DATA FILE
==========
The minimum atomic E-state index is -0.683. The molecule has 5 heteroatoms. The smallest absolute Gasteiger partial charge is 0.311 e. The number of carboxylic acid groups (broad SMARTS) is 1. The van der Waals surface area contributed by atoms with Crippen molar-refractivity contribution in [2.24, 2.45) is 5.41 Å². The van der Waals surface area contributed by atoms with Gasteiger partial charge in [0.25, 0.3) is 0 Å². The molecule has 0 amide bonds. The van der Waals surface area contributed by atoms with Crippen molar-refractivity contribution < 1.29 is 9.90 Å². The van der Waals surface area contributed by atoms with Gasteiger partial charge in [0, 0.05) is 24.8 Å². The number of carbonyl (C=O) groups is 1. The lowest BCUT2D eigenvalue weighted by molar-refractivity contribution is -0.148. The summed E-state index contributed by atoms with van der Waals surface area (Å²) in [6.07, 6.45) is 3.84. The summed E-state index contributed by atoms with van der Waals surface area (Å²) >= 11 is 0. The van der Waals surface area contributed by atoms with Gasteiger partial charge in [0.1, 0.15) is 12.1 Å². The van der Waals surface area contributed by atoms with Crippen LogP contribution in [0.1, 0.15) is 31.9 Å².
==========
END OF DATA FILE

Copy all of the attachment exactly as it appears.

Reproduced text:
The minimum atomic E-state index is -0.683. The molecule has 5 heteroatoms. The smallest absolute Gasteiger partial charge is 0.311 e. The number of carboxylic acid groups (broad SMARTS) is 1. The van der Waals surface area contributed by atoms with Crippen molar-refractivity contribution in [2.24, 2.45) is 5.41 Å². The van der Waals surface area contributed by atoms with Gasteiger partial charge in [0.25, 0.3) is 0 Å². The molecule has 0 amide bonds. The van der Waals surface area contributed by atoms with Crippen molar-refractivity contribution < 1.29 is 9.90 Å². The van der Waals surface area contributed by atoms with Gasteiger partial charge in [0, 0.05) is 24.8 Å². The number of carbonyl (C=O) groups is 1. The lowest BCUT2D eigenvalue weighted by molar-refractivity contribution is -0.148. The summed E-state index contributed by atoms with van der Waals surface area (Å²) in [6.07, 6.45) is 3.84. The summed E-state index contributed by atoms with van der Waals surface area (Å²) >= 11 is 0. The van der Waals surface area contributed by atoms with Gasteiger partial charge in [0.1, 0.15) is 12.1 Å². The van der Waals surface area contributed by atoms with Crippen LogP contribution in [0.1, 0.15) is 31.9 Å².